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Happy New Year! I hope you had a grand time last Christmas season and, like many of those I know, are also starting the year with renewed energy and fresh hope.
In a survey conducted by the Social Weather Stations last December on this subject, results showed that “96% of Filipinos are welcoming 2024 with more hope than fear.”
You may have come across the said survey. It particularly tried to capture the people’s pulse on how hopeful – or fearful – are they for the coming year.
Let me be clear, however, that since the survey was about making a comparative analysis on the outlook of people for the New Year from previous years, the study downplayed the result. It said that the 96% figure was not as impressive as it looks. This is because, as the report described it, this is only “a point above the 95% (registered) in 2022 and the highest since the pre-pandemic (findings of) 96% in 2019.” As such, this ratio of Filipinos with positive outlook toward the new year improved only slightly.
But if you look back at what last year was to investors in the market and to ordinary people, this 96% ratio of Filipinos with positive outlook toward 2024 is but simply awesome.
2023 market performance
The market’s close last year was anti-climactic: while it gave an impression of ending the year with a strong close, the opposite happened. It lost steam just like that and fell lower into negative territory.
As a result, the bourse’s main index, the Philippine Stock Exchange, Inc. index or PSEi, stopped in its tracks at 6,450.04 on the last trading day of 2023.
On this last trading of trading, the market even suffered a day’s loss of 69.07 points or 1.1%. Consequently, the PSEi ended with a year-to-date (YTD) loss of 116.35 points or 1.77%.
The PSE website also showed that the market churned out a daily average value turnover of P6.09 billion only. This is comparatively lower by 16.5% from the P7.30 billion average produced in 2022.
In the same report, foreign investors had a smaller or reduced business transaction record in 2023 – aside from being net sellers for the year.
Foreign investors only had a net selling value turnover of P53.67 billion. This was about P14.38 billion, or 21.13% less than their net transactions of P68.05 billion in 2022.
On the other hand, the bourse had a better story line on capital fund raising. The bourse was able to help companies raise a total amount of P140.95 billion from primary and secondary shares offerings in 2023. This was 27.8% higher than the P110.29 billion that was raised in 2022.
Additionally, the above funds were reportedly raised from the following capital-raising activities: 3 initial public offerings (IPOs), 5 follow on offerings (FOO), 5 stock rights offerings, and 11 private placements.
Lastly, even if the bourse was not able to land on the green by the end of the year, it recorded a slight increase in market capitalization equivalent to 1.10% or P16.74 trillion. This may not be much but this can only mean that some of its component stocks enjoyed better market prices.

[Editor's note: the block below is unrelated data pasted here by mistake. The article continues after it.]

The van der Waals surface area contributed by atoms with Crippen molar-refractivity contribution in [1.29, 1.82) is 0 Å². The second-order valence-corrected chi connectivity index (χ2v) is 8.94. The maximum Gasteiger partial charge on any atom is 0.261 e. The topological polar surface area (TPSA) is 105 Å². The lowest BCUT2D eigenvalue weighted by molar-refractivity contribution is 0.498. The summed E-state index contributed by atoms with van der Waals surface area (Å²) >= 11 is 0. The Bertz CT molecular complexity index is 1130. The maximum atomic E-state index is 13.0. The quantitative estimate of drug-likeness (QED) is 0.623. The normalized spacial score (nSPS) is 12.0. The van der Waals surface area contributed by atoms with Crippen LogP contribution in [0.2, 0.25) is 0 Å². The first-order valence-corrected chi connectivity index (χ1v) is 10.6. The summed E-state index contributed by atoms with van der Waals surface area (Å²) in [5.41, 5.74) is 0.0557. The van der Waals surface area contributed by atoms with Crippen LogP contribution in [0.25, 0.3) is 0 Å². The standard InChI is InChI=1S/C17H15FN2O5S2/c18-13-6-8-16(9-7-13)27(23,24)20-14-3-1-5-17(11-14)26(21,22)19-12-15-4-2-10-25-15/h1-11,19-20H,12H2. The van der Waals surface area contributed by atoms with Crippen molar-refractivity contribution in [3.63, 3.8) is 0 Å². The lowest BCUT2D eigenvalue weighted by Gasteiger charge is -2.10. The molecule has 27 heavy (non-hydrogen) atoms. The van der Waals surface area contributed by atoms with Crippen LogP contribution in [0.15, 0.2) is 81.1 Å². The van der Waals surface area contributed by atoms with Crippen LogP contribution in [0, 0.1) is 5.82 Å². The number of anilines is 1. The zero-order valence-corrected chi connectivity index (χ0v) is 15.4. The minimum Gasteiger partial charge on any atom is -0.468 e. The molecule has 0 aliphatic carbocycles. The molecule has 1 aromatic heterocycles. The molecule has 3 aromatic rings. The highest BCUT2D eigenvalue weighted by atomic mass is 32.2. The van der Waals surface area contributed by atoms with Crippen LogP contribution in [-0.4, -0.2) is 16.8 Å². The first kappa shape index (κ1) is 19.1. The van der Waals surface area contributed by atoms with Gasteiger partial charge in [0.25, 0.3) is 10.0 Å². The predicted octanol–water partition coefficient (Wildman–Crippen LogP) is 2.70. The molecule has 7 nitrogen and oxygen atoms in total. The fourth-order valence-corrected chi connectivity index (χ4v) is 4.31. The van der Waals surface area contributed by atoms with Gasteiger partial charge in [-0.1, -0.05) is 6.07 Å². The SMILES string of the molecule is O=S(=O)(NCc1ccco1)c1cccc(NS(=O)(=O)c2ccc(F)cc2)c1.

Bourse’s programs, market forecasts
Ahead of expectations for better economic conditions such as higher GDP growth, lower inflation, and possible reduction in interest rates, the bourse is said to be expecting about 6 fundraising events in 2024. A total of P175.0 billion (US$4.2 billion) is expected to be raised and about P40.0 billion of which would be in the form of IPOs.
One of the companies lined up to raise capital through an IPO is Citicore Renewable Energy Corporation. It’s reportedly one of the Philippines’ biggest solar power producers in the country.
The company has already filed its documents with regulators. Initial information shows that Citicore plans to sell up to 3.335 billion shares; this includes a mulled amount for over-allotment option. Tentative offer price is P3.88 per share. The purpose of the exercise is to finance capital expenditures.
To boost trading activity, the bourse will push for regulatory reforms that will promote and encourage wider stock market participation and entice foreign investors back to our market, which are found in the bill filed in Congress by Albay 2nd District Representative, Joey Sarte Salceda, titled “Capital Markets Efficiency Promotion Act.” Among the provisions is to cut the stock transaction tax to 0.1% from 0.6%, and the dividend tax on non-residents to 10% from 25%.
Lastly, market analysts continue to believe that with an inflation rate of 4.0%, the PSEi will possibly hit the 7300 to 7500 of the PSEi in 2024.
Market resistance, on one hand, is estimated at the following levels of the PSEi: 6300 (11.7x PE), 6700 (12.4xPE), 7100 (13.1xPE). On the other hand, market resistance is placed at 5900 (10.9xPE), 5700 (10.6xPE), 5200 (9.6%PE).
These estimates, however, will drastically change for the better – or worse – depending on how existing geopolitical tensions across the globe and/or within the region will pan out in 2024. – Rappler.com
The article has been prepared for general circulation for the reading public and must not be construed as an offer, or solicitation of an offer to buy or sell any securities or financial instruments whether referred to herein or otherwise. Moreover, the public should be aware that the writer or any investing parties mentioned in the column may have a conflict of interest that could affect the objectivity of their reported or mentioned investment activity. You may reach the writer at email@example.com.